Did you see the ‘fashion’ news this week? It wasn’t about a runway show or shorter hemlines. No, it was about the 348 people (read: garment factory workers) who were crushed to death in a building collapse in Bangladesh. How is that a fashion story you ask? Check out this sentence from the New York Times account of the tragedy:
“Many of the garment factories in the building were packed with employees who worked for $38 a month to produce clothing for top international brands.”
Thirty-eight dollars per month!? Is it any wonder the garment factories that once existed in New York City have virtually disappeared? Even illegal immigrants here won’t work for that kind of money. But they will in Bangladesh and other countries overseas and “top international brands” know that all too well. An earlier article from the August, 2012 edition of The Times declared:
“Bangladesh, once poor and irrelevant to the global economy, is now an export powerhouse, second only to China in global apparel exports, as factories churn out clothing for brands like Tommy Hilfiger, Gap, Calvin Klein and H&M. Global retailers like Target and Walmart now operate sourcing offices in Dhaka, the capital. Garments are critical to Bangladesh’s economy, accounting for 80 percent of manufacturing exports and more than three million jobs”
American consumers might be clueless about where their clothes are produced but you can bet that American companies know all too well that the clothes they sell and/or put their logo on are made overseas where the labor is as cheap as it can possibly be. Whether the companies know that their clothes were produced in this particular warehouse (the one that just collapsed) is debatable. No doubt — even if their clothes are found in the rubble — they will say, “We had no knowledge that our manufacturers were producing our clothes there.”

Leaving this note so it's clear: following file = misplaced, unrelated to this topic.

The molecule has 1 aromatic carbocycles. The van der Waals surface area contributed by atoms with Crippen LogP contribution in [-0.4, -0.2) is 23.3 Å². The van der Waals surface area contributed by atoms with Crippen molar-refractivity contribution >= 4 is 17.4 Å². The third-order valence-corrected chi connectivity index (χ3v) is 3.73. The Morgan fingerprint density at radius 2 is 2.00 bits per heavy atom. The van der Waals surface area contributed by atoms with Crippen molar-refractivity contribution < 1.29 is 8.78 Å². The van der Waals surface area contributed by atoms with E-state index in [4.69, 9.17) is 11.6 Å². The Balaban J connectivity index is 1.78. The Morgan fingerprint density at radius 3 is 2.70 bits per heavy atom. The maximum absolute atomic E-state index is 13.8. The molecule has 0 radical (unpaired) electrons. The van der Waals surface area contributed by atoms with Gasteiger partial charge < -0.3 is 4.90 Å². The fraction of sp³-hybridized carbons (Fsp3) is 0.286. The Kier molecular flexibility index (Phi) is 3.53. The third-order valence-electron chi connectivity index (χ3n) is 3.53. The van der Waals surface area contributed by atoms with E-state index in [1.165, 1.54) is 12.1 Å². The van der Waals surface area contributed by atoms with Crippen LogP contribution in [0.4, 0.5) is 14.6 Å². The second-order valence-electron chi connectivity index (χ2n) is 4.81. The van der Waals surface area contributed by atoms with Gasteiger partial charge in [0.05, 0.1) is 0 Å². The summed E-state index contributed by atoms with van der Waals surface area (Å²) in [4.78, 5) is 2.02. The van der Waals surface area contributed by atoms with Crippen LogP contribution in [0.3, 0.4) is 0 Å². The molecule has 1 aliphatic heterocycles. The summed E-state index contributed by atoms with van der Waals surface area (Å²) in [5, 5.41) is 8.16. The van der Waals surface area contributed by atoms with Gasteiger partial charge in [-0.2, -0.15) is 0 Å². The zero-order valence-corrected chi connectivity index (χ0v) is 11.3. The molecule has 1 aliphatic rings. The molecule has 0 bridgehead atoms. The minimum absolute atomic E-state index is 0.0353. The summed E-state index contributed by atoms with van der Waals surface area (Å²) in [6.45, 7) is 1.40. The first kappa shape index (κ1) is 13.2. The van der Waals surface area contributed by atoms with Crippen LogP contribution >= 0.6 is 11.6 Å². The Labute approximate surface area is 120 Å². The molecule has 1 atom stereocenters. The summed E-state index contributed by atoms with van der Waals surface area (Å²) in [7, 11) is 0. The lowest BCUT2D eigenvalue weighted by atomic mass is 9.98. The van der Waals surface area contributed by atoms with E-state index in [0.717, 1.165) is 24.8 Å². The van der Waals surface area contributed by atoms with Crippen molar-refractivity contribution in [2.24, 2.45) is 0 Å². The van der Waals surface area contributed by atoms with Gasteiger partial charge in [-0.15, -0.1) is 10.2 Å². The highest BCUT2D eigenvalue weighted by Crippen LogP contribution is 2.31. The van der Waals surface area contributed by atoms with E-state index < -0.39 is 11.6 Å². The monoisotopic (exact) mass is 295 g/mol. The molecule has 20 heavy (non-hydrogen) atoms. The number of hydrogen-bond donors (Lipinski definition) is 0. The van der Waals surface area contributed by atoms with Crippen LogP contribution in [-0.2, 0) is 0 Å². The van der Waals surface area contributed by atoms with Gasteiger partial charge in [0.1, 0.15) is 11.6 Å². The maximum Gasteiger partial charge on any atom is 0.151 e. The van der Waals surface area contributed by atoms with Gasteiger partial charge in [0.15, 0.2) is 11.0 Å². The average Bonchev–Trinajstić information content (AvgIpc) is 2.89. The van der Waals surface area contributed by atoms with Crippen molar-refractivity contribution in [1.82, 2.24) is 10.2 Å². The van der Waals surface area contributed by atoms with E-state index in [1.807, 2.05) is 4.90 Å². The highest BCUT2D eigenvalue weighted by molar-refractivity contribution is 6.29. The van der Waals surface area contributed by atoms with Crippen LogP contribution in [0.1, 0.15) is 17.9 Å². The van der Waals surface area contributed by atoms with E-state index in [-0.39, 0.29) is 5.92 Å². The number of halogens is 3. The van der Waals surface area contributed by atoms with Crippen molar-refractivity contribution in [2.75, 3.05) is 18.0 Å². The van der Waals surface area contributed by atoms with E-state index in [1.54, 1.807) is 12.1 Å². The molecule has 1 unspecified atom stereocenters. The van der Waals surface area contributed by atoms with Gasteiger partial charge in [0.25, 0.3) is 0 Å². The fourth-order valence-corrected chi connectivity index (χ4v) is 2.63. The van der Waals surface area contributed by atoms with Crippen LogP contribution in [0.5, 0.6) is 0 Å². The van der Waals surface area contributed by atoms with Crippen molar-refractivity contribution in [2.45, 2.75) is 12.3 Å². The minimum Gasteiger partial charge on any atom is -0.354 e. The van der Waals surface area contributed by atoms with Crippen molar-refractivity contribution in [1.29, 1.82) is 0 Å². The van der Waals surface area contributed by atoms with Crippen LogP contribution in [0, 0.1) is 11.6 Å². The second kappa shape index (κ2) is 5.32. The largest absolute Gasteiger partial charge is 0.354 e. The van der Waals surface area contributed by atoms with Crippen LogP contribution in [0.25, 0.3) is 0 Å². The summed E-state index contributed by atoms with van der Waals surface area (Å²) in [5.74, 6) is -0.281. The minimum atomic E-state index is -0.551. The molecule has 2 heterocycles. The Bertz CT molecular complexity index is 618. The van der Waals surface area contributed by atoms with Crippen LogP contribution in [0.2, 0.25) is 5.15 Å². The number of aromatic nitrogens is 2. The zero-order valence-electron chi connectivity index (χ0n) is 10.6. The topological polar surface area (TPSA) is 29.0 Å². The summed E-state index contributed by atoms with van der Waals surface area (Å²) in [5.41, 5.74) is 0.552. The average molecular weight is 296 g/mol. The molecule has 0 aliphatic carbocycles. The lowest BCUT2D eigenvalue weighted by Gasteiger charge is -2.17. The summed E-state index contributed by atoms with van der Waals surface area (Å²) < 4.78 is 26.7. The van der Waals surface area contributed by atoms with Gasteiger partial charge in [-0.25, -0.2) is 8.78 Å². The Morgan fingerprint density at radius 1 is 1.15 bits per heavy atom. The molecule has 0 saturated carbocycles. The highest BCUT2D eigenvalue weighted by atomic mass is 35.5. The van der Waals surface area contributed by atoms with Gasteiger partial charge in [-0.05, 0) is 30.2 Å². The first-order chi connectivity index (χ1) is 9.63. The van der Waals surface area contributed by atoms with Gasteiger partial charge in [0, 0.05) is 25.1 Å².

And they might be telling the truth, in a way. Big name brands put the squeeze on American manufacturers to produce clothes as cheaply as possible and they in turn scour the globe for places like Bangladesh to find factories that will produce the clothing for pennies. Never mind how much the workers (some of them children) are paid. Thirty-eight dollars a month translates to a bit more than $1 a day for what is surely at least an eight-hour shift, probably much longer. It’s true that big American brands are not ordering manufacturers to produce their clothing overseas but by slashing the amount the brands will pay, they are effectively doing the same thing…and they know it.
And yet, there is no outcry about this dastardly business practice on the part of big American brands except from labor unions in the United States who are discounted because they have a vested interest.
It’s very difficult to get the American consumer interested in this scandal. When they learn about it, of course they’re outraged but the vast majority also want bargains and good prices and discounts and those words lead right back to the factory door in Bangladesh.